Is this America, or is this Guantanamo? This is the question one must ask after learning of the news from Chicago, and a secretive CIA-style facility known as Homan Square. The Guardian has learned that the police “disappeared” 7,185 people at the off-the-grid, black site-style warehouse, nearly double the amount previously believed. Nearly 6,000 of the detainees held at the facility were Black, and only 68 were provided access to their attorneys and public notice of their location.
It sounds more like a story out of Soviet Russia, Nazi Germany or Guantanamo, where the U.S. still detains and interrogates terror suspects away from U.S. democracy, transparency and the rule of law. Based on an investigation and lawsuit, the Guardian learned that narcotics, vice and anti-gang units of the Chicago Police Department operate from Homan Square, taking people there from all over the city. Moreover, 53 percent of the “disappeared” live over 2.5 miles from the secret facility. Some people were reportedly kept for hours and even days, forced to become informants, and denied phone calls to family or lawyers. Homan Square does not create any booking records, and no one knows where the disappeared are located.
Among the other facts disclosed during the Guardian’s investigation of Homan Square are that 82.2 percent of those detained were African-American, though they only represent 32.9 percent of the Chicago population. Latinos, who are 28.9 percent of the city’s population, were 11.8 percent of the detainees in the facility. Only 5.5 percent of the detainees were white, even though they make up 31.7 percent of the population of Chicago.
In addition, despite the impression that such secrecy would be reserved for violent criminal suspects, 5,386 of the arrests, or 74.9 percent, involved drug possession, with heroin accounting for 35.4 percent, and marijuana at 22.3 percent. Moreover, nearly 65 percent of arrests since August 2004 took place since former Obama official Rahm Emanuel became mayor of Chicago.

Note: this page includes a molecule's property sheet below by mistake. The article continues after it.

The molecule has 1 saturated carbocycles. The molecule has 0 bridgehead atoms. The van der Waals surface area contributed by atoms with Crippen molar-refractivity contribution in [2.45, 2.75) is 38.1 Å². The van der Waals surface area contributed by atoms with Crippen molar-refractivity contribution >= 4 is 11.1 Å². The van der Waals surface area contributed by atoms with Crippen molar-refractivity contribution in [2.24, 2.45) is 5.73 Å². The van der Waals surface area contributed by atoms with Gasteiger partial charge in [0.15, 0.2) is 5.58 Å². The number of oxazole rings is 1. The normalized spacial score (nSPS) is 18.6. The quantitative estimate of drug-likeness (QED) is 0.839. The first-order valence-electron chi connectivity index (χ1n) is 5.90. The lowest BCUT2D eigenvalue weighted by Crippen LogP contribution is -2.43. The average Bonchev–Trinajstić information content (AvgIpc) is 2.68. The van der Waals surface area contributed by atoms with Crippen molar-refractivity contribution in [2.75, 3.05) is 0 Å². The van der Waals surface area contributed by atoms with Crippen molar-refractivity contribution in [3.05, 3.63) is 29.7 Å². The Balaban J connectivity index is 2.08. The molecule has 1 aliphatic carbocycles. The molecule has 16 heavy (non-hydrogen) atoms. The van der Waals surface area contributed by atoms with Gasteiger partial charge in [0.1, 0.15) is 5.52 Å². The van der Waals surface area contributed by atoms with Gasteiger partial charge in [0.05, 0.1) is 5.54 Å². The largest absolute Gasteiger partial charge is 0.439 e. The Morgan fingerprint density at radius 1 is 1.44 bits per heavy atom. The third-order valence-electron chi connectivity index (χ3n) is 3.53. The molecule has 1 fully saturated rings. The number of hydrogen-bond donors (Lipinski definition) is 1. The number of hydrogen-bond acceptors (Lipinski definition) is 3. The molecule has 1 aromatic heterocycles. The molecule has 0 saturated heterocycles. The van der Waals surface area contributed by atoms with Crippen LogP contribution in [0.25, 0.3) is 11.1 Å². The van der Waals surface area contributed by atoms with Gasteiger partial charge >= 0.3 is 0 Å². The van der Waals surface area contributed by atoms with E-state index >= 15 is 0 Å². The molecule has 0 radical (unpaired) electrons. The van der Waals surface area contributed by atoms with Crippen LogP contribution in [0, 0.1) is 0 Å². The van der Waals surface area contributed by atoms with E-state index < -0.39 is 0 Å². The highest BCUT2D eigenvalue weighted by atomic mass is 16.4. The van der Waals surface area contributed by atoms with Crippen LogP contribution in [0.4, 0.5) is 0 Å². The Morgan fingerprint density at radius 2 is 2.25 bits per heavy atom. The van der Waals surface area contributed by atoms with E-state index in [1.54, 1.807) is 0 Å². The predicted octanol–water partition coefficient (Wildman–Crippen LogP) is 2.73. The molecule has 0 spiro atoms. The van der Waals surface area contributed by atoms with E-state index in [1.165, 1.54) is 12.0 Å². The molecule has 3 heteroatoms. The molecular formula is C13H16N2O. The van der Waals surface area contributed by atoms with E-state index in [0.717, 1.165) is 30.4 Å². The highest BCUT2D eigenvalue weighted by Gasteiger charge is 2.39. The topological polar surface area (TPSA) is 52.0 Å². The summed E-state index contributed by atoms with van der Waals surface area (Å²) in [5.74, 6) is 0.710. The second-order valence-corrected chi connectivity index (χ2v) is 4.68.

“Not much shakes me in this business – baby murder, sex assault, I’ve done it all,” said David Gaeger, an attorney whose client was arrested in 2011 for marijuana and taken to Homan Square, according to the Guardian. “That place was and is scary. It’s a scary place. There’s nothing about it that resembles a police station. It comes from a Bond movie or something.”
News of Homan Square first came in February 2015 when the Guardian reported on the detention facility that mirrors the detention abuses of the U.S. government’s war on terror. Suspects as young as 15 were detained, and one 44-year old Black man, John Hubbard, was found unresponsive in the center and later pronounced dead. Protesters rallied in front of the site earlier this year in an effort to close it down.
A report issued in March 2015 by the ACLU found that the stop and frisk policies employed by the Chicago police are even worse than that of the NYPD. Chicago police targeted Black people on illegal stops more than any other group, and Chicago cops stopped city residents at four times the rate that police stopped people in New York. That month, three men filed a federal lawsuit claiming they were abducted by masked officers dressed in black, detained for eight or nine hours, then released after they promised they would not go to a lawyer about the incident, according to the Chicago Tribune. Meanwhile, a class action lawsuit was filed against hundreds of guards in the Illinois prison system, alleging sexual and psychological abuse against mostly Black men.
Black Chicagoans have a long history of being terrorized by police, with the 1969 assassination of Black Panther leader Fred Hampton as a most prominent example. Further, police commander John Burge, one of the dirtiest cops in Chicago history, oversaw the torture of more than 100 Black men, using their forced confessions to send them to prison and even death row. Burge served a mere 3 ½ years in prison and is collecting a $3,000-a-month pension for all the suffering he caused.